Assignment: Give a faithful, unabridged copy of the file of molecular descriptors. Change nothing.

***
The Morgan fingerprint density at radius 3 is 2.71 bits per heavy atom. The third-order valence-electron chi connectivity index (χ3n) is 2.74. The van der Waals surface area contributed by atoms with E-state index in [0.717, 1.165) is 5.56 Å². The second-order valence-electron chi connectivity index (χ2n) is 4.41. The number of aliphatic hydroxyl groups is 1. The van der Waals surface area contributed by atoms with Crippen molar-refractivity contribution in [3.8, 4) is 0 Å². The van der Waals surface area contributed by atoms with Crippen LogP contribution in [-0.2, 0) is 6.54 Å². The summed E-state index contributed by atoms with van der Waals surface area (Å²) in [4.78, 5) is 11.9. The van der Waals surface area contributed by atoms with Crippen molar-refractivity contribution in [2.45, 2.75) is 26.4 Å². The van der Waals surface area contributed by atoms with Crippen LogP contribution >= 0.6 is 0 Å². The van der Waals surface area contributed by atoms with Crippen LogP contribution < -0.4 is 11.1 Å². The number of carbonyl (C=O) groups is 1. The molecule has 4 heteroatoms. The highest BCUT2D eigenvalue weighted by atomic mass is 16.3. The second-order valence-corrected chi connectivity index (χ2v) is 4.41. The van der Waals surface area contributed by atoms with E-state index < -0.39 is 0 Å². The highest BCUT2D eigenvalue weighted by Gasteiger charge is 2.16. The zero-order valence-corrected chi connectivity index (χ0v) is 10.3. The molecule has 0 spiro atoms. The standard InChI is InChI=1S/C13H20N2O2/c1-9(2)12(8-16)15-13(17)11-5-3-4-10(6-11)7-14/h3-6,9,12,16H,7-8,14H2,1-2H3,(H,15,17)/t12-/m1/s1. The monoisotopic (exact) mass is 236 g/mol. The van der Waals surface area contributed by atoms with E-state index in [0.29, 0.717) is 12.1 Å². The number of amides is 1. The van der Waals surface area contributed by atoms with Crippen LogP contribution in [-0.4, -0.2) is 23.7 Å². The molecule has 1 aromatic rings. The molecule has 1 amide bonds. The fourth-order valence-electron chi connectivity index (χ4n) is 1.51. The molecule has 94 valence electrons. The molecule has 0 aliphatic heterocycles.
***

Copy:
The Morgan fingerprint density at radius 3 is 2.71 bits per heavy atom. The third-order valence-electron chi connectivity index (χ3n) is 2.74. The van der Waals surface area contributed by atoms with E-state index in [0.717, 1.165) is 5.56 Å². The second-order valence-electron chi connectivity index (χ2n) is 4.41. The number of aliphatic hydroxyl groups is 1. The van der Waals surface area contributed by atoms with Crippen molar-refractivity contribution in [3.8, 4) is 0 Å². The van der Waals surface area contributed by atoms with Crippen LogP contribution in [-0.2, 0) is 6.54 Å². The summed E-state index contributed by atoms with van der Waals surface area (Å²) in [4.78, 5) is 11.9. The van der Waals surface area contributed by atoms with Crippen molar-refractivity contribution in [2.45, 2.75) is 26.4 Å². The van der Waals surface area contributed by atoms with Crippen LogP contribution >= 0.6 is 0 Å². The van der Waals surface area contributed by atoms with Crippen LogP contribution < -0.4 is 11.1 Å². The number of carbonyl (C=O) groups is 1. The molecule has 4 heteroatoms. The highest BCUT2D eigenvalue weighted by atomic mass is 16.3. The second-order valence-corrected chi connectivity index (χ2v) is 4.41. The van der Waals surface area contributed by atoms with E-state index < -0.39 is 0 Å². The highest BCUT2D eigenvalue weighted by Gasteiger charge is 2.16. The zero-order valence-corrected chi connectivity index (χ0v) is 10.3. The molecule has 0 spiro atoms. The standard InChI is InChI=1S/C13H20N2O2/c1-9(2)12(8-16)15-13(17)11-5-3-4-10(6-11)7-14/h3-6,9,12,16H,7-8,14H2,1-2H3,(H,15,17)/t12-/m1/s1. The monoisotopic (exact) mass is 236 g/mol. The van der Waals surface area contributed by atoms with E-state index in [0.29, 0.717) is 12.1 Å². The number of amides is 1. The van der Waals surface area contributed by atoms with Crippen LogP contribution in [-0.4, -0.2) is 23.7 Å². The molecule has 1 aromatic rings. The molecule has 1 amide bonds. The fourth-order valence-electron chi connectivity index (χ4n) is 1.51. The molecule has 94 valence electrons. The molecule has 0 aliphatic heterocycles.